The Travaglino’s have an unlimited data plan and Chris has set up a booster and an antenna in the unit to optimize Internet service.
As they travel, they also connect with fellow RVers and ask about Internet availability in given areas.

“It’s to the point where they can even tell you what section of the campground to select to get the best Internet signal,” she said. “We have a Facebook page with 20,000 members on it, and it’s a really great place to find information on things like this.”

The Travaglino’s also use an app by Technomadia called Coverage that helps pinpoint cell coverage in areas less popularly traveled.

Whistle while you work

Unless someone is independently wealthy, employment on the road is an issue. Kimberly, who works as a life coach and mentor for people hoping to transform their lives, says the first step is to ask yourself the following question: What is it that you could do for hours and hours and not feel like you are working?”

From there, she says they can answer additional questions, such as how does that fill a need? How does that solve a problem that others may have? How can you turn that into an income?

When the Travaglino’s did this assessment, Kimberly realized she loved researching. Ultimately this led to the launch of a magazine where they reached out to bloggers and asked them to write timely articles on various topics and compiled those articles into a magazine.

“Since then, we’ve added a membership club, sponsorships and more,” she explained. “I recognized what I love to do, and it doesn’t feel like work. So that’s my recommendation for a starting point.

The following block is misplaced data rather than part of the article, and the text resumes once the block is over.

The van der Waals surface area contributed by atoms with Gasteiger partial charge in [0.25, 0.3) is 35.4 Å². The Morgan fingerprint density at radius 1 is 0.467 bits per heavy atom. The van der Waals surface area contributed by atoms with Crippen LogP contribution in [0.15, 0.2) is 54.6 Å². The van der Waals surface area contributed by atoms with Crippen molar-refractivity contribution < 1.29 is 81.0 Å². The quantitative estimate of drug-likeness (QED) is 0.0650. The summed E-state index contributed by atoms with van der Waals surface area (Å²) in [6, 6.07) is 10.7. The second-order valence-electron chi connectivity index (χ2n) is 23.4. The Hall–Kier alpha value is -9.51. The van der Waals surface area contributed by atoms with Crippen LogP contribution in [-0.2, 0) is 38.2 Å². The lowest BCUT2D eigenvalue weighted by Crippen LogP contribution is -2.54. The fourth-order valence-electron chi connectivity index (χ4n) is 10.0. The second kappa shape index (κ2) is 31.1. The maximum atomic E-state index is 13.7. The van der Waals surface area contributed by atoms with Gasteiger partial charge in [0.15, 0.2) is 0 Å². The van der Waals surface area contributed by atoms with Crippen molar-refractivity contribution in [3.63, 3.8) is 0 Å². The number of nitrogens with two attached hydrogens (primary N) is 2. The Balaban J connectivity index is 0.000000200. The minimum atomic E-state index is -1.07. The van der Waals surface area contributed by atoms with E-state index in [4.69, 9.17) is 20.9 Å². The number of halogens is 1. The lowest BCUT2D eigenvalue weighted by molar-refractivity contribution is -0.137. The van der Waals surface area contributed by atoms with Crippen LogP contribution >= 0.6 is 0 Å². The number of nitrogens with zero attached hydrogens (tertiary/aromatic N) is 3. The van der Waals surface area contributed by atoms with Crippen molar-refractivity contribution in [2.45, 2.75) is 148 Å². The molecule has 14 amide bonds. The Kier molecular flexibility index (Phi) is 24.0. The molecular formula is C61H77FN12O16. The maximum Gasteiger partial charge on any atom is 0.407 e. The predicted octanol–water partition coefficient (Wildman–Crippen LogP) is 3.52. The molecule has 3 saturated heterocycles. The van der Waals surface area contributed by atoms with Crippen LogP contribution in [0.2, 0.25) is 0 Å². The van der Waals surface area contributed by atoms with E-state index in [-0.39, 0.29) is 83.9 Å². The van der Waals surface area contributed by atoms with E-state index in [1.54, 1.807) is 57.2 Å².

“Figure out what you love to do so that it doesn’t feel like work, and then figure out how that skill solves other people’s problems,” she added. “It’s easier said than done, and it takes a lot of grit and ingenuity, but it can be done.”

 


Chris and Kimberly Travaglino have been full-time RVing for many years with their children Dominic, Blaise, Tonia and DJ. They founded the Fulltime Families support group before selling the organization last year. Kimberly’s book “How to Hit the Road – Making Your Family’s Full-time RV Dreams a Reality” is available on Amazon.

Ronnie Wendt

Ronnie Wendt

Ronnie Wendt has been a writer/editor for more than 25 years, working in law enforcement, aviation, supply chain and the RV industry. She's not a stranger to RVs, however. She grew up camping, and still camps as many weekends as she can every year. She is the owner of In Good Company Communications and can be reached at ingoodcompanycommunications@gmail.com.